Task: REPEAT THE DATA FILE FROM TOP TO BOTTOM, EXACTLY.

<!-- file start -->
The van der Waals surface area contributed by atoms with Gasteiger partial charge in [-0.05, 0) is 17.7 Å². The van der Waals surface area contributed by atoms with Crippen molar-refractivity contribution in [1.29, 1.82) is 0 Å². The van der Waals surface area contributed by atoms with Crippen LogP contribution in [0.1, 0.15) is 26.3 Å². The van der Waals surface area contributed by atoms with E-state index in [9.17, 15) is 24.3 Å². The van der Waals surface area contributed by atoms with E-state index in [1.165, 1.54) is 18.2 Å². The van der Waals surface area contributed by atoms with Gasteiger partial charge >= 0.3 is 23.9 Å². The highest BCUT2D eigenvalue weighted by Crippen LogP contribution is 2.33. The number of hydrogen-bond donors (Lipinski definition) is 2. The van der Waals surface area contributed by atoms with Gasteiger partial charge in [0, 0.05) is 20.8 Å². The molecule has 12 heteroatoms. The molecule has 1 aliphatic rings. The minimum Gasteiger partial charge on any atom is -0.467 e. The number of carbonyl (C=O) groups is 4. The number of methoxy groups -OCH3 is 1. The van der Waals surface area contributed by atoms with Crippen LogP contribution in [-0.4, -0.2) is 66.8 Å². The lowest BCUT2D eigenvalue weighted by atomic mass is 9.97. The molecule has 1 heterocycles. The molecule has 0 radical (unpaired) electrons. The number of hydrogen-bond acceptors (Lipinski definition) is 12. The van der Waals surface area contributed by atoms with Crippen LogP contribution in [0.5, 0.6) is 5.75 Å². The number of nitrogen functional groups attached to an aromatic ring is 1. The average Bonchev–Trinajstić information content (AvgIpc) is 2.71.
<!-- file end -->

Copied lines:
The van der Waals surface area contributed by atoms with Gasteiger partial charge in [-0.05, 0) is 17.7 Å². The van der Waals surface area contributed by atoms with Crippen molar-refractivity contribution in [1.29, 1.82) is 0 Å². The van der Waals surface area contributed by atoms with Crippen LogP contribution in [0.1, 0.15) is 26.3 Å². The van der Waals surface area contributed by atoms with E-state index in [9.17, 15) is 24.3 Å². The van der Waals surface area contributed by atoms with E-state index in [1.165, 1.54) is 18.2 Å². The van der Waals surface area contributed by atoms with Gasteiger partial charge >= 0.3 is 23.9 Å². The highest BCUT2D eigenvalue weighted by Crippen LogP contribution is 2.33. The number of hydrogen-bond donors (Lipinski definition) is 2. The van der Waals surface area contributed by atoms with Gasteiger partial charge in [0, 0.05) is 20.8 Å². The molecule has 12 heteroatoms. The molecule has 1 aliphatic rings. The minimum Gasteiger partial charge on any atom is -0.467 e. The number of carbonyl (C=O) groups is 4. The number of methoxy groups -OCH3 is 1. The van der Waals surface area contributed by atoms with Crippen LogP contribution in [-0.4, -0.2) is 66.8 Å². The lowest BCUT2D eigenvalue weighted by atomic mass is 9.97. The molecule has 1 heterocycles. The molecule has 0 radical (unpaired) electrons. The number of hydrogen-bond acceptors (Lipinski definition) is 12. The van der Waals surface area contributed by atoms with Crippen LogP contribution in [0.5, 0.6) is 5.75 Å². The number of nitrogen functional groups attached to an aromatic ring is 1. The average Bonchev–Trinajstić information content (AvgIpc) is 2.71.